Monday, 12 January 2009

A book that revels in its 'smoke-and-mirrors' suspensefulness, that gains traction in your mind by copying your suburban predispositions intimately, and which is also filled with intelligent writing, must be a book to remember. I wonder.

In The Effect of Living Backwards, Julavits' most profound discovery - that we revel in the familiar, that we only recognise what we've seen before, or what we've been told to see - relates to her final shot, and is linked back on those discoveries because it's to do with the rivalry between the elegant, sophisticated sister who becomes dispirited and the dumpy, 'good' sister who lives a fulfilling life.

It's to do with the life of the imagination, despite how the sameness of 'home' is a constant threat to sanity. But the cliche is mesmerising in its simplicity.

Julavits' truly inventive verbal and notional play centres on a putative Swiss Institute of Terrorism. We're some time in the future. Students are able to move between role play and reality in a final, perfect continuum of uncertainty. From practicing life in uncertain situations to the real thing.

It's the perfect escape from the humdrum of domestic existence. Except that, in Julavits' novel, the protagonist is caught up in a moment of internecine warfare between competing cliques of the Institute.

The result is a piece of controlled mayhem in the telling of which the author is able to examine notions of power ("Hell is other people") and loyalty, the comfort of strangers and the hatred existing between siblings. It's a curious book and one that might eventually become a classic. I can see the orange covers of a faux-retro Penguin lining bookshelves in a city store.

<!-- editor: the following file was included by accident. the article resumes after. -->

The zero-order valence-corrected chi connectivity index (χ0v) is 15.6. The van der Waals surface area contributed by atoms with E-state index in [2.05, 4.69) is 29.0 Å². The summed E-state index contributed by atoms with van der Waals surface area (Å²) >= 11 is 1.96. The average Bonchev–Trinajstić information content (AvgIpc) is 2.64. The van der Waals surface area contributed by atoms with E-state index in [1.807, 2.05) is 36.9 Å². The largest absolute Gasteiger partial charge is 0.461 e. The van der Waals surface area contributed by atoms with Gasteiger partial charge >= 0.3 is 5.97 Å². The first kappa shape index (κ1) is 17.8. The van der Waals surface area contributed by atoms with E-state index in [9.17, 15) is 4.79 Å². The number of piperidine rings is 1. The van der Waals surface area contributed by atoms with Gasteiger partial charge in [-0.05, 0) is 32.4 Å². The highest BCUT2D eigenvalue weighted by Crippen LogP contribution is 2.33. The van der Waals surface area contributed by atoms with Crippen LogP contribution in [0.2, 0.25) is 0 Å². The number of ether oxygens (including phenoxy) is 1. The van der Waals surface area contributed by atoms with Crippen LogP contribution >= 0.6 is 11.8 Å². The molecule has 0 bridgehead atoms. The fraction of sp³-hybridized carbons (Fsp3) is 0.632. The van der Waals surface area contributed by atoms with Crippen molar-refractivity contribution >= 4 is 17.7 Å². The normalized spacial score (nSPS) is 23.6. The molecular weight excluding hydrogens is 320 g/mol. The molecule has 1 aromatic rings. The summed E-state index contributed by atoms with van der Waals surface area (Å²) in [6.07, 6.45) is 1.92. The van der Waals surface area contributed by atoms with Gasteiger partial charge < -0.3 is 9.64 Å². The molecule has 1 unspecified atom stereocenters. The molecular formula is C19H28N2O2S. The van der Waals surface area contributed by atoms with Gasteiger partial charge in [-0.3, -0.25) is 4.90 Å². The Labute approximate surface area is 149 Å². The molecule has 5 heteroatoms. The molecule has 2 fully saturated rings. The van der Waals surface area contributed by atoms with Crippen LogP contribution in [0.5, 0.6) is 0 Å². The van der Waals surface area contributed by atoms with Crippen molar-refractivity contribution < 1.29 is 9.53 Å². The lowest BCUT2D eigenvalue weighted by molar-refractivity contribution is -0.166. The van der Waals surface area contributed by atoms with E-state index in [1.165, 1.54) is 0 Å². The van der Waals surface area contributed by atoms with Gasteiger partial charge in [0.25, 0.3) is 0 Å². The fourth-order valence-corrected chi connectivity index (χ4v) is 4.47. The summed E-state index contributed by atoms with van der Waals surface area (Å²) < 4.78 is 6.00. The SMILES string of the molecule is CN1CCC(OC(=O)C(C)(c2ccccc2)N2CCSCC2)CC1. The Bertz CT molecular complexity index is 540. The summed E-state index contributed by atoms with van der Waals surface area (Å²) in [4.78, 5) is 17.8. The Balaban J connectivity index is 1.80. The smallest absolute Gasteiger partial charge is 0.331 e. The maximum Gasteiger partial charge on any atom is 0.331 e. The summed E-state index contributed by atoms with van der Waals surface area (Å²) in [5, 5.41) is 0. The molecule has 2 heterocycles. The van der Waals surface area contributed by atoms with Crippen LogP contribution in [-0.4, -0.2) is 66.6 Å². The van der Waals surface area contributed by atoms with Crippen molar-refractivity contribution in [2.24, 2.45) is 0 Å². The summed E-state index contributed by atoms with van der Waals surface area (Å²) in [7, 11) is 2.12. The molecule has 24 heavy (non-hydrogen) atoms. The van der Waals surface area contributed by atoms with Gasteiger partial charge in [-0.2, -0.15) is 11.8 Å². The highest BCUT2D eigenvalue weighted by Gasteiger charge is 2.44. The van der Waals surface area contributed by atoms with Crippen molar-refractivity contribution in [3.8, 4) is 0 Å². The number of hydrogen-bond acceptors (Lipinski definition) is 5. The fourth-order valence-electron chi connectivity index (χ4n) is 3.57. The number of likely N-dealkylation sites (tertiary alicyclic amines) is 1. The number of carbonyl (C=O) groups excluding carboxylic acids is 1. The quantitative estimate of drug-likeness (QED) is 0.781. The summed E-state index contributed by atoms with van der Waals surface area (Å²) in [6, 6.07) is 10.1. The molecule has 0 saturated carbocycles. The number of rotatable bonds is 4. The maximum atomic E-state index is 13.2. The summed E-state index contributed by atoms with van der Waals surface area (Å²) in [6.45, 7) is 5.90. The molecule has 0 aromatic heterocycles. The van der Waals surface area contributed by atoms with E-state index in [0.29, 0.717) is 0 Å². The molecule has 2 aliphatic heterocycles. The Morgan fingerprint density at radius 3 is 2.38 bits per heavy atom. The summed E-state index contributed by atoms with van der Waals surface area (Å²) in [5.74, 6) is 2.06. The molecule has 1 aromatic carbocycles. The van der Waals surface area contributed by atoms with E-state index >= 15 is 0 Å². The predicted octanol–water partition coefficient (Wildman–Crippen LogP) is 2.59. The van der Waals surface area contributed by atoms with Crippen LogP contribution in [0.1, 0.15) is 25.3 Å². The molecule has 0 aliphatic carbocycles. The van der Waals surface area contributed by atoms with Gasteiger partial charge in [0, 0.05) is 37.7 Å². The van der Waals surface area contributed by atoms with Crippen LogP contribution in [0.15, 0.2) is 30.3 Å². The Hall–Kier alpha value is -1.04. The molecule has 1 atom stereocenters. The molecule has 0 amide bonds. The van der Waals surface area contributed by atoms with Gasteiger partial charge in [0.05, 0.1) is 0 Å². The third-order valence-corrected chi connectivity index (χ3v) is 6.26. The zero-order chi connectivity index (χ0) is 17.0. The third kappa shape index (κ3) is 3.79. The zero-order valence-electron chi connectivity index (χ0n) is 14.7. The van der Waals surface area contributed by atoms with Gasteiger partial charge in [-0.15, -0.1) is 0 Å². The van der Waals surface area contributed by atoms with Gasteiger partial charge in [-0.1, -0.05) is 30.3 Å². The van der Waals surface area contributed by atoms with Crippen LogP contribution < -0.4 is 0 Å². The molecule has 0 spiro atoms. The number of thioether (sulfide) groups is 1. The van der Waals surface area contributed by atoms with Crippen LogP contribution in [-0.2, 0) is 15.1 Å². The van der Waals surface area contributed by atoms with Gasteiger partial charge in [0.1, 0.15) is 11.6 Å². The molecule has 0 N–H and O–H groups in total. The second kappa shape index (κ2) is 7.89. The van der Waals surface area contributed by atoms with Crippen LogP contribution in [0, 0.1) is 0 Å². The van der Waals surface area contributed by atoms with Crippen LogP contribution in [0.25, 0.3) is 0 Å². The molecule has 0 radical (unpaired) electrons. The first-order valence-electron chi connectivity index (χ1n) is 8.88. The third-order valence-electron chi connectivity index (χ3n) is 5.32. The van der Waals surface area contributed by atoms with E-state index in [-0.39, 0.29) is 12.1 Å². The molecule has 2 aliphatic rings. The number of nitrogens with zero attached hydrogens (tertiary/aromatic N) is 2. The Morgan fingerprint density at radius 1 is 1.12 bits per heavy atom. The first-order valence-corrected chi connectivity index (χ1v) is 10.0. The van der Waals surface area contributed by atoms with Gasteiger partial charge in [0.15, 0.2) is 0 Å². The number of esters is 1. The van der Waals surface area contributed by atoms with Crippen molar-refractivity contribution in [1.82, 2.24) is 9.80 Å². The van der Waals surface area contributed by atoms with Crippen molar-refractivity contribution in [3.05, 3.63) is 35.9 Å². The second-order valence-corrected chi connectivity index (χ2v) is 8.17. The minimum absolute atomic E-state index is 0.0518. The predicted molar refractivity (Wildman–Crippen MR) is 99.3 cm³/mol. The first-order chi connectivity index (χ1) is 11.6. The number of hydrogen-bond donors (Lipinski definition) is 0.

The experience changes Alice, of course. This is a novel after all. It allows her to remove herself from the mundane and enter into a pact with herself: no longer the pretending social worker cum waitress, Alice can blossom into something far larger. She can not be a cliche of failure, and becomes instead a cliche of success. So much for 'genre' fiction.

If these cliches are worth anything, it's worthwhile to note that the book is also, absolutely, a suburban drama. All those far-away place names, the romantic professions. It's wallpaper for a funhouse the author has lavished her skill on embellishing with as much intelligent prose as possible.

But the truth really is that it's a small world we live in nowadays. Published in 2003, the book is ideally positioned amid the cataclysm of September 11 and subsequent political manoeuvres to restrict freedoms. All that's passing, now. But for a while it seemed real.

Nevertheless, we are living in a small world, and the strange has become less quaint with each passing Sunday night foreign affairs broadcast. We're all starting to look the same. Even 'suburban' is starting to take on new meanings as we realise how much good can be achieved in one of them. And how they are ubiquitous.

Julavits' narrative of lies - the story of the hijacking - is interspersed with 'shame' chapters, which are truthful. These are glimpses into the past of actual characters, outside the hellish, flickering scramble for reality found in the rest of the novel.

They are rest breaks in a long journey, during which you only desire to read the final word. You wait for the end, and it comes, at last.

But this is the odd thing in such an inventive piece of fiction: you've seen it all before.


Anonymous said...

This sounds good. Where on earth did you get it? I've looked at my usual haunts ( local and university library, Readings, Readers Feast etc). Great title too.

Matthew da Silva said...

This was sourced from BookMooch but the tip to buy was from a fellow blogger, at Counterbalance.

Anonymous said...

Yes, this does sound good!